An experimental study has found that physical exercise modulates iron in Alzheimer’s disease
The findings, which show how regular physical exercise modulates iron metabolism in both the brain and muscles, are also helping scientists better understand the benefits of exercise in Alzheimer’s disease.
They have been published in a special issue of the International Journal of Molecular Sciences entitled Redox Active Metals in Neurodegenerative Diseases: Therapeutic Implications.
Dysregulation of brain iron metabolism and iron accumulation is known to be associated with ageing and Alzheimer’s disease, although underlying mechanisms remain unclear.
It’s known that iron load and inflammation regulate the synthesis of hepcidin, which is the main iron regulatory protein.
In particular, the inflammation-modulating cytokine interleukin-6 (IL-6) – also known to modulate brain-muscle crosstalk – is involved in the activation of hepcidin synthesis in the brain.
Although regular physical exercise is known to have a beneficial effect on total body iron metabolism and anti-inflammatory action, the role of regular exercise on iron homeostasis in the brain and in the context of Alzheimer;s disease still isn’t known.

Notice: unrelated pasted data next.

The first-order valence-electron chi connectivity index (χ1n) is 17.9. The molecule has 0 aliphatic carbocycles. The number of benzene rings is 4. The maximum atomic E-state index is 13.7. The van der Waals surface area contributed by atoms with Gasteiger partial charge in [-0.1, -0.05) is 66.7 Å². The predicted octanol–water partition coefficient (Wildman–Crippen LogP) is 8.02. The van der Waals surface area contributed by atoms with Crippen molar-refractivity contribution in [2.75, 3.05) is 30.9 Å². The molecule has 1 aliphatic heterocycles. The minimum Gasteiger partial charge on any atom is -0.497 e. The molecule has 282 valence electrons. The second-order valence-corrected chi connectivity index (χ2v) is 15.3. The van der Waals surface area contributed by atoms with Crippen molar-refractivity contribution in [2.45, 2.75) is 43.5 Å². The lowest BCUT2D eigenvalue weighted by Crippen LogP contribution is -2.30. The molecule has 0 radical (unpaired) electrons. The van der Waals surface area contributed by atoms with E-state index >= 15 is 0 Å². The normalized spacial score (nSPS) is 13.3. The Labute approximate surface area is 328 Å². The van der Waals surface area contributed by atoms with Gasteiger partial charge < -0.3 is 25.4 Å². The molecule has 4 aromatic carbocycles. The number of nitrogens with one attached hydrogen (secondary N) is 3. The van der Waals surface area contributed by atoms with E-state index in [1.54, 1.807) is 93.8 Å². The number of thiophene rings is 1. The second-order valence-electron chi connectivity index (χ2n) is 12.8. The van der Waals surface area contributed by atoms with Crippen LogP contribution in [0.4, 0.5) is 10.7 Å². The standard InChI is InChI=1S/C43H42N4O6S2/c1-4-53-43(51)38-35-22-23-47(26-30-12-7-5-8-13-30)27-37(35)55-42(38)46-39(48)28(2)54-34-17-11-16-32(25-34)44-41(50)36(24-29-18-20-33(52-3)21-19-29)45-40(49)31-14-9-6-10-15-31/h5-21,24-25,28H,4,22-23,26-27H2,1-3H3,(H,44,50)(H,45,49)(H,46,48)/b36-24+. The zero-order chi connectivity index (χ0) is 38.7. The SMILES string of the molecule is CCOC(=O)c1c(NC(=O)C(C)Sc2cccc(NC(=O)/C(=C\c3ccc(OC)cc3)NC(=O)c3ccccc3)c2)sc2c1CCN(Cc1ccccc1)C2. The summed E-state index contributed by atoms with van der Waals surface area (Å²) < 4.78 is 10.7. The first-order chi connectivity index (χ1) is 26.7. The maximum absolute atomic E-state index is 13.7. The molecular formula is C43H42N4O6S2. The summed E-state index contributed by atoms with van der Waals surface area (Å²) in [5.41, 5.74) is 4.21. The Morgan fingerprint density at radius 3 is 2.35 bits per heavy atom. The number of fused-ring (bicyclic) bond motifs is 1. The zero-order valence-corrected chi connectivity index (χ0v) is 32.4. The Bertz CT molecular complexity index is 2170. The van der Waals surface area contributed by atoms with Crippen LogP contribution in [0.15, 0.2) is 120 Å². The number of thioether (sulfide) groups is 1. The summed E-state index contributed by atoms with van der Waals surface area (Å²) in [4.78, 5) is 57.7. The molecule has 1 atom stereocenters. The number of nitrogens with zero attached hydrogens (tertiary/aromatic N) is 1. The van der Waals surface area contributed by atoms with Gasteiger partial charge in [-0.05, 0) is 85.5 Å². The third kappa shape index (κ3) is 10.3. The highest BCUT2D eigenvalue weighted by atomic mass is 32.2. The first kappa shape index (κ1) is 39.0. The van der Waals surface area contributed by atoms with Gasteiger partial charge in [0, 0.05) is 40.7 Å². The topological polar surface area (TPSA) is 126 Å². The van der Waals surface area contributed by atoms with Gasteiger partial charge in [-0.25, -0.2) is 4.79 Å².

Researchers say this study, however, demonstrates that regular physical exercise modulates iron storage and trafficking in both the brain and skeletal muscle.
The study is also the first to report a reduction of cortical hepcidin in response to regular physical exercise.
These findings can help us to better understand why regular exercise is beneficial in Alzheimer’s disease and could provide new insight for disease prevention or effective treatment approaches.
The study was conducted in the Neurobiology of Disease laboratory at the University of Eastern Finland and supported by the Academy of Finland, Sigrid Juselius foundation, Finnish Cultural Foundation, and University of Eastern Finland.